In the last few weeks, we have featured interviews with John Templeton discussing the concept of maximum pessimism. This is the second and final part of Lauren Templeton and Scott Phillips discussion of maximum pessimism and its relationship to Templeton:

Another way to consider this activity is in the terms of comparing near-term versus long-term prospects, in many cases sellers lose sight of the longer-term earning power of a firm and sell based solely on the basis of poor near-term prospects. One simple illustration of this behavior is to consider that Sir John held stocks an average of seven-and-half years while managing the Templeton Growth Fund, but today investors in the market only hold stocks for an average of eleven months. This tells us a great deal about the temperament of the average investor and an overwhelming focus on near-term variables.

While the act of taking advantage of near-term pessimism to capitalize on a better long-term result may be simple in concept, executing this behavior in the financial markets is much more difficult in practice. This is owed, perhaps not surprisingly, to human behavior. The fact that humans are mostly wired for instant gratification (obtaining their desired outcome) can be established at the earliest age, as one study conducted by researchers on preschoolers (Mischel, Shoda, Rodriguez, 1989) found that children who opted for short-term rewards of lesser value often grew into adults who did the same.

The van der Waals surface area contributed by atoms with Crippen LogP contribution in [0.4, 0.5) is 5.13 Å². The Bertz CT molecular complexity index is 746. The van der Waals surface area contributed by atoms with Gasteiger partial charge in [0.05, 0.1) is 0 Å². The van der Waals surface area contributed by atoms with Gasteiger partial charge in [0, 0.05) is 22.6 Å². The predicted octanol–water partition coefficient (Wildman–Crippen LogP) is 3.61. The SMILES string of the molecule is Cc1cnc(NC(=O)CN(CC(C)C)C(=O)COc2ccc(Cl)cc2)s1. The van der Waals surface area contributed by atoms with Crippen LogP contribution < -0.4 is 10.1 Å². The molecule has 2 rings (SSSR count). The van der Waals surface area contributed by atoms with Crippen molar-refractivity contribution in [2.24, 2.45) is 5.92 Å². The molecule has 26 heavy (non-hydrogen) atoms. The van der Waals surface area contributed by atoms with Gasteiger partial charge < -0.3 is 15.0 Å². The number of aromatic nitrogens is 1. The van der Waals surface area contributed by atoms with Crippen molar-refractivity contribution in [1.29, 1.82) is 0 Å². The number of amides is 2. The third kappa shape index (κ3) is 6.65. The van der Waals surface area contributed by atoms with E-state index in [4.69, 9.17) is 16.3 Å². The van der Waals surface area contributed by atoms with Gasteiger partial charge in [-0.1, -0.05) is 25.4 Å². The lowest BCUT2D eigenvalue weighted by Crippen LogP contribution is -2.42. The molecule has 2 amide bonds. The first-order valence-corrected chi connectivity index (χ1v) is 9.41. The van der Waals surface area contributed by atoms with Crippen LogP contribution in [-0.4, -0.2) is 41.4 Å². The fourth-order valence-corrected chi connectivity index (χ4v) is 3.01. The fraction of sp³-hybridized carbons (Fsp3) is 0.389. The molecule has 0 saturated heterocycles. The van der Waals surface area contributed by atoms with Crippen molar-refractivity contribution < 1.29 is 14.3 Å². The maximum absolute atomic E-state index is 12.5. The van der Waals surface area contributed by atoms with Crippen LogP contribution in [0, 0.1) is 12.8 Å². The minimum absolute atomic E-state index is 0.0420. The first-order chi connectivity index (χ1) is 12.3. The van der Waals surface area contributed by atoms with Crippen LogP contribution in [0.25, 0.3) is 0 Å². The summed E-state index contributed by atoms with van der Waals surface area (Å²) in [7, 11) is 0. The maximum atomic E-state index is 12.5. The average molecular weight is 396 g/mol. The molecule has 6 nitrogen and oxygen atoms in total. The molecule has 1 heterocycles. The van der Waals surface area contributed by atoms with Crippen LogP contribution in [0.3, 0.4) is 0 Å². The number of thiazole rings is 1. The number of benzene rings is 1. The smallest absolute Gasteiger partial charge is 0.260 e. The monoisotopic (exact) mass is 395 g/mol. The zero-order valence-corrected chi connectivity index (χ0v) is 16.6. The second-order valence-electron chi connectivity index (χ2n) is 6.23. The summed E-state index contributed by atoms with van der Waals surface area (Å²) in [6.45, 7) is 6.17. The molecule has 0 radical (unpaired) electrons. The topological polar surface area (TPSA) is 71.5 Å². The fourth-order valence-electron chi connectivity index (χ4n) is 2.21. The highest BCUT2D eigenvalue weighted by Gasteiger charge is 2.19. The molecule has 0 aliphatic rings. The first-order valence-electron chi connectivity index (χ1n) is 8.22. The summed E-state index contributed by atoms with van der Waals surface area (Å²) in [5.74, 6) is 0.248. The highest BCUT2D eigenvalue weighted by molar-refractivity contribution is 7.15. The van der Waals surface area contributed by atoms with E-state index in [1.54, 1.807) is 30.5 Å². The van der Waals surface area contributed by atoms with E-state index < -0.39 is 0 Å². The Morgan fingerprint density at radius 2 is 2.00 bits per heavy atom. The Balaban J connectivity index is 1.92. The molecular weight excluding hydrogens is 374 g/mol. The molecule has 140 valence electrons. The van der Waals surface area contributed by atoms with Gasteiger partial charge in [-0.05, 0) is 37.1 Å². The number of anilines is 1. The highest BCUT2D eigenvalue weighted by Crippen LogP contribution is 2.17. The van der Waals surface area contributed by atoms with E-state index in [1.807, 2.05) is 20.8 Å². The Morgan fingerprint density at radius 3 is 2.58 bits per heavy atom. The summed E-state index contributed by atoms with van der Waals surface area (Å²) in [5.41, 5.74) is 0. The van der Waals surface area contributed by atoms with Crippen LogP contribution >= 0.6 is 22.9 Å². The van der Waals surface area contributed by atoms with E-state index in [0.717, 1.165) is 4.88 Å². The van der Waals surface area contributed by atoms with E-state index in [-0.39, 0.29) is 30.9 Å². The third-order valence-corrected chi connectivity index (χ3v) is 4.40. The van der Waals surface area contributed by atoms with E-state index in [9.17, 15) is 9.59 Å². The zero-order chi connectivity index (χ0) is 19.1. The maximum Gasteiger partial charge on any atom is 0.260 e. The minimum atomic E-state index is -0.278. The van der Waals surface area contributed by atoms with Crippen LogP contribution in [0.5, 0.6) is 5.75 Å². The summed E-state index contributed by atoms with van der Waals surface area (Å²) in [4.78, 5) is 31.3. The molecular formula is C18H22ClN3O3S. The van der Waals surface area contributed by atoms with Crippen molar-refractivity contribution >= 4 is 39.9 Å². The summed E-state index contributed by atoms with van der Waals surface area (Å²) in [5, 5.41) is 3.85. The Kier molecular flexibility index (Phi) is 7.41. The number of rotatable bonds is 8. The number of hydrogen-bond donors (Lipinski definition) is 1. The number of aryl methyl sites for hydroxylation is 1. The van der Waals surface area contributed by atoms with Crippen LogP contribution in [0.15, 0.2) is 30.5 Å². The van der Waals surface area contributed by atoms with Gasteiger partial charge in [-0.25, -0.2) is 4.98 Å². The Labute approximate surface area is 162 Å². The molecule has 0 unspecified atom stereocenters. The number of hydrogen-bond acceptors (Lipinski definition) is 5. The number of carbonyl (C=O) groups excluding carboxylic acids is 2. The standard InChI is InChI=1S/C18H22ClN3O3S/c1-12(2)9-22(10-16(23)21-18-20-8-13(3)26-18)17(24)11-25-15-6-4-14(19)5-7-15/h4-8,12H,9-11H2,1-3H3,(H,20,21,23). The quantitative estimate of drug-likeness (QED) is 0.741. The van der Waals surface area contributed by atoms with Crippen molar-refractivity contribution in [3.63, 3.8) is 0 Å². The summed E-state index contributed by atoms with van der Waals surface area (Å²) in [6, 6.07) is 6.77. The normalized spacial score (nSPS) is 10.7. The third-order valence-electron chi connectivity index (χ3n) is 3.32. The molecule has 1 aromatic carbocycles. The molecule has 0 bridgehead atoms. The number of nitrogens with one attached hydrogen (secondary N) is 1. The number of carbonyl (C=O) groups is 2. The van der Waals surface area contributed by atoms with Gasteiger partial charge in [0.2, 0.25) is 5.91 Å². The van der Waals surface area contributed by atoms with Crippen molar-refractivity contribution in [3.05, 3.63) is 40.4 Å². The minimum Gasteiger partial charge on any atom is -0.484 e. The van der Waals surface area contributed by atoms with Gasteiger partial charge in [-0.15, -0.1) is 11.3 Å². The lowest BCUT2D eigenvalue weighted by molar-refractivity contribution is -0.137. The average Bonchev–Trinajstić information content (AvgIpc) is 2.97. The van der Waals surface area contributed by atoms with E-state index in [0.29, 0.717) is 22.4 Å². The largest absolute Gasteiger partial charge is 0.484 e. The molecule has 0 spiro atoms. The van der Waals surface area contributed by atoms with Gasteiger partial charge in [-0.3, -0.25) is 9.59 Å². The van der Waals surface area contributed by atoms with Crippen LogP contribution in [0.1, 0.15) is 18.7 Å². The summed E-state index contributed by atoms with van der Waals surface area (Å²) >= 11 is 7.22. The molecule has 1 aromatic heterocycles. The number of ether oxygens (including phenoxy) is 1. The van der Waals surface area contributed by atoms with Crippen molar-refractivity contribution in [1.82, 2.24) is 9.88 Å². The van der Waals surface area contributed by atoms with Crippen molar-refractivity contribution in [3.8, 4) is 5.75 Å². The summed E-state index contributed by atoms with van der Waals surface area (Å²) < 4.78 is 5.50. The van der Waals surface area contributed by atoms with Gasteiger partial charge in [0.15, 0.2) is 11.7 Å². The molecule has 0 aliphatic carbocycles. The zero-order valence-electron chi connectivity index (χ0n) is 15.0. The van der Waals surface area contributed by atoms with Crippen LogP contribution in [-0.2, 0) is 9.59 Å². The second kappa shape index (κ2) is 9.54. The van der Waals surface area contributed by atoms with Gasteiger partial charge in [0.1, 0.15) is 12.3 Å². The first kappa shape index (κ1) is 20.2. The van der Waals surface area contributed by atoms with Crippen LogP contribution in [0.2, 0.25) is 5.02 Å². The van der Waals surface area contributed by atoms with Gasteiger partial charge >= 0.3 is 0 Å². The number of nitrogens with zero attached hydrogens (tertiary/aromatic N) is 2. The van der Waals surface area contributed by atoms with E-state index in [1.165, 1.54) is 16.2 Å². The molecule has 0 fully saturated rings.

Obviously, the name of the game in value investing is the sacrifice of near-term gratification for the anticipation of much larger long-term benefits. Buying at the point of maximum pessimism is taking this behavior to its most extreme. All too often though, investors do not buy into falling prices, even when they logically understand the benefits of holding stocks for longer periods. This behavior often comes at the expense of the greatest benefit that the stock market has to offer, which is the magic of long-term compound interest. However, this act of discipline and the ability to see an optimistic outcome in the face of strong adversity was Sir John’s calling card as an investor and what ultimately separated him from the behavior and results of other investors.

Lauren Templeton is president of Lauren Templeton Capital Management, LLC, and Scott Phillips is author of the newly released Buying at the Point of Maximum Pessimism: Six Value Investing Trends from China to Oil to Agriculture (FT Press, 2010). Templeton and Phillips are also coauthors of Investing the Templeton Way: The Market-Beating Strategies of Value Investing’s Legendary Bargain Hunter (McGraw Hill, 2008).